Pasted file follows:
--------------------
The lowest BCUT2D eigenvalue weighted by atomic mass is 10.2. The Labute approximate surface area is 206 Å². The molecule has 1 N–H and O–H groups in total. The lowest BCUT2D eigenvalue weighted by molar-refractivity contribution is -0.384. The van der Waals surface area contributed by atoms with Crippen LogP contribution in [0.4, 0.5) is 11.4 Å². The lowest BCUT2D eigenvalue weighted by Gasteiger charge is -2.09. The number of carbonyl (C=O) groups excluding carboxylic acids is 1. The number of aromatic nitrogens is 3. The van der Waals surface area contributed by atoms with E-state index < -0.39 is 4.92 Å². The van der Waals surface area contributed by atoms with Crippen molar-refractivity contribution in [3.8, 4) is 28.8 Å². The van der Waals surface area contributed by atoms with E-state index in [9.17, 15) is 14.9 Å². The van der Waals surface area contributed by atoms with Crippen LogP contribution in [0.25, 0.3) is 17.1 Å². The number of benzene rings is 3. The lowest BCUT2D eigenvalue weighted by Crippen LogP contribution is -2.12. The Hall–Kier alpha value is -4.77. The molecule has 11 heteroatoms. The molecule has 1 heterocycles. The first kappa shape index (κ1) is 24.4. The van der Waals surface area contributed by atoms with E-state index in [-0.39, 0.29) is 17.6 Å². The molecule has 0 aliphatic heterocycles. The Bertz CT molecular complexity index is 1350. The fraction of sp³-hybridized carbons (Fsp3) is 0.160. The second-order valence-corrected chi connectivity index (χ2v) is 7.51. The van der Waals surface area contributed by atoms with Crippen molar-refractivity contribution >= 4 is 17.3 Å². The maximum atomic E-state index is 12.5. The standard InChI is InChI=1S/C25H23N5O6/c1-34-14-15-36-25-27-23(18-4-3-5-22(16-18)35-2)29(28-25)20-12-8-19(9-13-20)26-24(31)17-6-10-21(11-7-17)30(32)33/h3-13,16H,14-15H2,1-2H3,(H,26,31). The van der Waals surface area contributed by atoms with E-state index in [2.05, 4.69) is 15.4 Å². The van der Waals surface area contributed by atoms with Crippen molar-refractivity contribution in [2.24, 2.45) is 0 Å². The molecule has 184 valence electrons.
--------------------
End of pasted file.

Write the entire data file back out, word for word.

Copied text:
The lowest BCUT2D eigenvalue weighted by atomic mass is 10.2. The Labute approximate surface area is 206 Å². The molecule has 1 N–H and O–H groups in total. The lowest BCUT2D eigenvalue weighted by molar-refractivity contribution is -0.384. The van der Waals surface area contributed by atoms with Crippen LogP contribution in [0.4, 0.5) is 11.4 Å². The lowest BCUT2D eigenvalue weighted by Gasteiger charge is -2.09. The number of carbonyl (C=O) groups excluding carboxylic acids is 1. The number of aromatic nitrogens is 3. The van der Waals surface area contributed by atoms with E-state index < -0.39 is 4.92 Å². The van der Waals surface area contributed by atoms with Crippen molar-refractivity contribution in [3.8, 4) is 28.8 Å². The van der Waals surface area contributed by atoms with E-state index in [9.17, 15) is 14.9 Å². The van der Waals surface area contributed by atoms with Crippen LogP contribution in [0.25, 0.3) is 17.1 Å². The number of benzene rings is 3. The lowest BCUT2D eigenvalue weighted by Crippen LogP contribution is -2.12. The Hall–Kier alpha value is -4.77. The molecule has 11 heteroatoms. The molecule has 1 heterocycles. The first kappa shape index (κ1) is 24.4. The van der Waals surface area contributed by atoms with E-state index in [-0.39, 0.29) is 17.6 Å². The molecule has 0 aliphatic heterocycles. The Bertz CT molecular complexity index is 1350. The fraction of sp³-hybridized carbons (Fsp3) is 0.160. The second-order valence-corrected chi connectivity index (χ2v) is 7.51. The van der Waals surface area contributed by atoms with Crippen molar-refractivity contribution >= 4 is 17.3 Å². The maximum atomic E-state index is 12.5. The standard InChI is InChI=1S/C25H23N5O6/c1-34-14-15-36-25-27-23(18-4-3-5-22(16-18)35-2)29(28-25)20-12-8-19(9-13-20)26-24(31)17-6-10-21(11-7-17)30(32)33/h3-13,16H,14-15H2,1-2H3,(H,26,31). The van der Waals surface area contributed by atoms with E-state index in [2.05, 4.69) is 15.4 Å². The van der Waals surface area contributed by atoms with Crippen molar-refractivity contribution in [2.24, 2.45) is 0 Å². The molecule has 184 valence electrons.